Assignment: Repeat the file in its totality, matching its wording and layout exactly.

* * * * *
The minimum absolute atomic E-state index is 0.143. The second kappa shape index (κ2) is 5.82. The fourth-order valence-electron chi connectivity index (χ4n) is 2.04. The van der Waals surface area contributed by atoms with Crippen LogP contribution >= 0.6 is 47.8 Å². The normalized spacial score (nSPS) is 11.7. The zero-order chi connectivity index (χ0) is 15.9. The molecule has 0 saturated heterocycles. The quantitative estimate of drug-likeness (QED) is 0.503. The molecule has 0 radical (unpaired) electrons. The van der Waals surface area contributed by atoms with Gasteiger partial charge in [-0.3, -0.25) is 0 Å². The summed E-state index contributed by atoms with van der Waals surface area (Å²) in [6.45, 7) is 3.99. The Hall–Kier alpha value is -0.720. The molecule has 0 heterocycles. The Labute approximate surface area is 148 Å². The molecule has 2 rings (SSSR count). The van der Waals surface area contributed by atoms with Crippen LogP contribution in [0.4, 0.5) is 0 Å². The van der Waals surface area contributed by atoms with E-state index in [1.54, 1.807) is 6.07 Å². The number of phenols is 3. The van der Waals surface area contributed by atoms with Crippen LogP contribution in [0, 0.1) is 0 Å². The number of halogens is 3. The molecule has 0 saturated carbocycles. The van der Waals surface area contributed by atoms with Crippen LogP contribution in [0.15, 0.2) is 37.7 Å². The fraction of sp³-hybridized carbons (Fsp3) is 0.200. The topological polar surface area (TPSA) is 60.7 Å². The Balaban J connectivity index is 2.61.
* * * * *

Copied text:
The minimum absolute atomic E-state index is 0.143. The second kappa shape index (κ2) is 5.82. The fourth-order valence-electron chi connectivity index (χ4n) is 2.04. The van der Waals surface area contributed by atoms with Crippen LogP contribution >= 0.6 is 47.8 Å². The normalized spacial score (nSPS) is 11.7. The zero-order chi connectivity index (χ0) is 15.9. The molecule has 0 saturated heterocycles. The quantitative estimate of drug-likeness (QED) is 0.503. The molecule has 0 radical (unpaired) electrons. The van der Waals surface area contributed by atoms with Gasteiger partial charge in [-0.3, -0.25) is 0 Å². The summed E-state index contributed by atoms with van der Waals surface area (Å²) in [6.45, 7) is 3.99. The Hall–Kier alpha value is -0.720. The molecule has 0 heterocycles. The Labute approximate surface area is 148 Å². The molecule has 2 rings (SSSR count). The van der Waals surface area contributed by atoms with Crippen LogP contribution in [0.4, 0.5) is 0 Å². The van der Waals surface area contributed by atoms with E-state index in [1.54, 1.807) is 6.07 Å². The number of phenols is 3. The van der Waals surface area contributed by atoms with Crippen LogP contribution in [0, 0.1) is 0 Å². The number of halogens is 3. The molecule has 0 saturated carbocycles. The van der Waals surface area contributed by atoms with Crippen LogP contribution in [0.15, 0.2) is 37.7 Å². The fraction of sp³-hybridized carbons (Fsp3) is 0.200. The topological polar surface area (TPSA) is 60.7 Å². The Balaban J connectivity index is 2.61.